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Blood Cancer J. 2017 February; 7(2): e526.
Published online 2017 February 3. doi:  10.1038/bcj.2017.9
PMCID: PMC5386343

Validation of a vitamin D replacement strategy in vitamin D-insufficient patients with lymphoma or chronic lymphocytic leukemia

Circulating serum 25-hydroxyvitamin D (25(OH)D) levels reflect the net contribution of food and supplement intake as well as skin production through sun exposure, and are widely accepted as the standard to assess for individual adequacy or insufficiency.1 Recent work has demonstrated the pleiotropic effects of vitamin D on cellular differentiation, proliferation, apoptosis and angiogenesis.2

Vitamin D insufficiency has been linked to poor prognosis in patients with malignancy, particularly lymphoid malignancies.3, 4 Previous studies from our group, subsequently validated by others, demonstrate that insufficient vitamin D levels are independent, adverse prognostic factors for time to therapy and overall survival in patients with chronic lymphocytic leukemia (CLL) and event-free survival/overall survival in patients with diffuse large B-cell lymphoma and peripheral T-cell lymphoma.5, 6, 7 More recently, vitamin D insufficiency has been shown to be an adverse prognostic factor for follicular lymphoma.8

To date, however, there has been no clear evidence as to whether vitamin D replacement in the setting of hypovitaminosis D has an impact on prognosis in patients with lymphoid malignancies. This key question is currently being addressed in our ongoing clinical trial undertaken by the University of Iowa/Mayo Clinic Lymphoma SPORE with collaboration from Emory University (clinicaltrials.gov #NCT01787409). Our overall hypothesis is that survival can be improved in patients with vitamin D insufficiency following vitamin D replacement to a target 25(OH)D level of [gt-or-equal, slanted]30 ng/ml. In this first report from the ongoing trial, we evaluated whether our vitamin D replacement strategy for insufficient patients was effective at achieving 25(OH)D levels [gt-or-equal, slanted]30 ng/ml prior to entry into a follow-up period of 3 years, during which these levels are maintained.

The study protocol has been reviewed and approved by the Institutional Review Boards at each study site, with written informed consent obtained from all participants. Study eligibility criteria are adults with (a) newly diagnosed untreated diffuse large B-cell lymphoma scheduled for treatment with six cycles of R-CHOP or a similar regimen; (b) untreated peripheral T-cell lymphoma requiring combination chemotherapy; or (c) Rai stage 0 or 1 CLL who are asymptomatic and candidates for observation. All vitamin D measurements were made by liquid chromatography-tandem mass spectrometry at the Mayo Medical Laboratories. Vitamin D insufficiency was defined as a serum 25(OH)D level <25 ng/ml. This value reflects a value midway between the optimal levels of 20 ng/ml proposed by the Institute of Medicine and 30 ng/ml recommended by the Endocrine Society.1, 9 The goal is to achieve a blood level [gt-or-equal, slanted]30 ng/ml based on our previous data showing association with improved event-free survival/overall survival.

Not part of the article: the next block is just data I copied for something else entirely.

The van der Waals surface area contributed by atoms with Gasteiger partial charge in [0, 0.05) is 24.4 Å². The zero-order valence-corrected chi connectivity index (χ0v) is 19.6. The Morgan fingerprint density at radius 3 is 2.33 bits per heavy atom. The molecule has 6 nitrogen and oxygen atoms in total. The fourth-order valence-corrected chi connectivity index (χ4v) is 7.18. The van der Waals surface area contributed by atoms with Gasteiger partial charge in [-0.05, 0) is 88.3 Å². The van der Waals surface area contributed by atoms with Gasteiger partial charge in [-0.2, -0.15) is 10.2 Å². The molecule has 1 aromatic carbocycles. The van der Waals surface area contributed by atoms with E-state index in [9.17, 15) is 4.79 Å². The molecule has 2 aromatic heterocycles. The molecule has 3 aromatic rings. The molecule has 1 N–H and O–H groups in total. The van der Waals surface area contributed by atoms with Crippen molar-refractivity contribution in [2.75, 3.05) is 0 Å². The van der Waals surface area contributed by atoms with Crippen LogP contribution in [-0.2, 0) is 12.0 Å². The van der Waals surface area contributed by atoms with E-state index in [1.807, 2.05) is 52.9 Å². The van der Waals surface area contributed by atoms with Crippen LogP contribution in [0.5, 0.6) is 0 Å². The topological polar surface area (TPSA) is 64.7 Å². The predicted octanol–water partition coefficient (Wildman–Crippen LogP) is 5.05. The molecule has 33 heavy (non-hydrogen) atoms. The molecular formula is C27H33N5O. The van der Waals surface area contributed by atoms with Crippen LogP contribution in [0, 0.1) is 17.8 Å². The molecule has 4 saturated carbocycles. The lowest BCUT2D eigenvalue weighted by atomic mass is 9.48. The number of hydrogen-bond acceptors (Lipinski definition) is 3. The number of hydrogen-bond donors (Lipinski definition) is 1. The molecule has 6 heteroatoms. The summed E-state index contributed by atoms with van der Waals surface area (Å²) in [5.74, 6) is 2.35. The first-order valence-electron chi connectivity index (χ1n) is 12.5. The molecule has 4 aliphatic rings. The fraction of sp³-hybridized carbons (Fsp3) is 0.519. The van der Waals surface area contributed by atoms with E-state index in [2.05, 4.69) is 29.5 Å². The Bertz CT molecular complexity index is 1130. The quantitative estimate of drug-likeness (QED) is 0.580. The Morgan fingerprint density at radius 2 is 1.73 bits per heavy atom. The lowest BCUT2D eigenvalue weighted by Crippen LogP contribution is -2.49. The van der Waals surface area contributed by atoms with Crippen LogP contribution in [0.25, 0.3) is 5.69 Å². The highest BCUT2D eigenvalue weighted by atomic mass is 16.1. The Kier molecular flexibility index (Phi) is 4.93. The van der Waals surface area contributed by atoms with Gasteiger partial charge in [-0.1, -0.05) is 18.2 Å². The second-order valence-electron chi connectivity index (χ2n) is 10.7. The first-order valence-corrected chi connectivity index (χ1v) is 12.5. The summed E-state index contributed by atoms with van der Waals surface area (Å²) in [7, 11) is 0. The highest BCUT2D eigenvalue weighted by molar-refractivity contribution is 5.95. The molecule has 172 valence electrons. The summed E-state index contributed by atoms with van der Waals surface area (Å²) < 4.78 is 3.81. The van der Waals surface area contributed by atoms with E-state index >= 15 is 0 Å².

Vitamin D replacement in all insufficient patients is divided into a loading phase (described in this letter) and a maintenance phase, using cholecalciferol (vitamin D3) 50 000 International Units (IU) capsules, supplied complimentary by Bio-Tech Pharmacal (Fayetteville, Arkansas). Insufficient patients are administered one 50 000 IU capsule weekly for 12 weeks followed by a repeat 25(OH)D blood level. If the blood level is <30 ng/ml and the patient has been compliant with the dosing, the dose is increased to 50 000 IU twice weekly for an additional 12 weeks followed by another 25(OH)D blood level. Once the goal of [gt-or-equal, slanted]30 ng/ml has been achieved, the patients proceed to maintenance phase and receive 50 000 IU monthly for the remainder of the 3-year active treatment period.

The primary study goal is to determine if vitamin D replacement in insufficient patients can improve 12-month event-free survival in the lymphoma arm, and increase time to chemotherapy and overall survival in the CLL arm. Since the study goals hinge on achievement of 25(OH)D levels of [gt-or-equal, slanted]30 ng/ml, we demonstrate in this initial report that our vitamin D replacement strategy, which is simple to implement for physicians and patients, is safe and effective.

Between January 2013 and June 2016, 158 patients were enrolled into the study and completed at least 12 weeks of follow-up. One-hundred forty-five (92%) patients had a diagnosis of lymphoma (combined diffuse large B-cell lymphoma and T-cell NHL), and 13 had CLL. Seventy-one (45%) patients had vitamin D insufficiency at baseline with a mean 25(OH)D of 17.0±5.2 ng/ml (Table 1). Seventy patients completed 12 weeks of vitamin D replacement and one patient elected not to take the replacement dose. At the end of the 12-week induction period, 97% (69/70) of insufficient patients had achieved vitamin D sufficiency, with a new mean 25(OH)D of 54.7±13.9 ng/ml. The one patient in whom 25(OH)D levels remained below 30 ng/ml at 12 weeks had severe hypovitaminosis D at study entry (baseline level, 6.0 ng/ml), and had achieved a 25(OH)D level at 12 weeks of 28 ng/ml. After an additional 12 weeks of vitamin D at 50 000 IU twice weekly, this patient achieved target 25(OH)D levels (36 ng/ml). The remaining 87 (55%) patients had baseline 25(OH)D levels [gt-or-equal, slanted]25 ng/ml with a mean of 36.6±9.6 ng/ml, with 22 subjects having 25(OH)D levels [gt-or-equal, slanted]25 but <30 ng/ml at baseline. As per study protocol, these subjects were not offered any vitamin D replacement or supplementation. At the 12-week follow-up visit, 25(OH)D levels in this cohort demonstrated a mean of 34.4±10.7 ng/ml. Of note, slightly more than one-third of these patients (37.9%) had a 25(OH)D level [less-than-or-eq, slant]30 ng/ml at 12 weeks and 16% had a 25(OH)D level [less-than-or-eq, slant]25 ng/ml.